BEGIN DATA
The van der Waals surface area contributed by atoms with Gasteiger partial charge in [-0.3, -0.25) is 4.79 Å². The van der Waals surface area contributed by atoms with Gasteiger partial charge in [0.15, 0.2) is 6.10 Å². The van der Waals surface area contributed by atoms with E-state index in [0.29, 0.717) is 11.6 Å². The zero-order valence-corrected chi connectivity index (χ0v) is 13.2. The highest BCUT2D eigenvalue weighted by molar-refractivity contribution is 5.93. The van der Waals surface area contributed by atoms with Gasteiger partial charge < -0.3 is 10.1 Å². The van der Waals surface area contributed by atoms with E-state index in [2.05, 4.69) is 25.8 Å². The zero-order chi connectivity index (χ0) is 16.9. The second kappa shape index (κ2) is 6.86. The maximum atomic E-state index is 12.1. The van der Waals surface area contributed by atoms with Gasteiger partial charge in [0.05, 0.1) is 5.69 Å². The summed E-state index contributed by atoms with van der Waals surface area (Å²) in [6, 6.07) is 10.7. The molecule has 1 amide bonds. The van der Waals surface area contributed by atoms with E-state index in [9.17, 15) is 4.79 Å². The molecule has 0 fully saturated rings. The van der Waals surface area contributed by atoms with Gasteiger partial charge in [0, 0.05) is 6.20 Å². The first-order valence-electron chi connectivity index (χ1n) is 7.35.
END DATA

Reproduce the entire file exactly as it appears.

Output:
The van der Waals surface area contributed by atoms with Gasteiger partial charge in [-0.3, -0.25) is 4.79 Å². The van der Waals surface area contributed by atoms with Gasteiger partial charge in [0.15, 0.2) is 6.10 Å². The van der Waals surface area contributed by atoms with E-state index in [0.29, 0.717) is 11.6 Å². The zero-order valence-corrected chi connectivity index (χ0v) is 13.2. The highest BCUT2D eigenvalue weighted by molar-refractivity contribution is 5.93. The van der Waals surface area contributed by atoms with Gasteiger partial charge < -0.3 is 10.1 Å². The van der Waals surface area contributed by atoms with E-state index in [2.05, 4.69) is 25.8 Å². The zero-order chi connectivity index (χ0) is 16.9. The second kappa shape index (κ2) is 6.86. The maximum atomic E-state index is 12.1. The van der Waals surface area contributed by atoms with Gasteiger partial charge in [0.05, 0.1) is 5.69 Å². The summed E-state index contributed by atoms with van der Waals surface area (Å²) in [6, 6.07) is 10.7. The molecule has 1 amide bonds. The van der Waals surface area contributed by atoms with E-state index in [9.17, 15) is 4.79 Å². The molecule has 0 fully saturated rings. The van der Waals surface area contributed by atoms with Gasteiger partial charge in [0, 0.05) is 6.20 Å². The first-order valence-electron chi connectivity index (χ1n) is 7.35.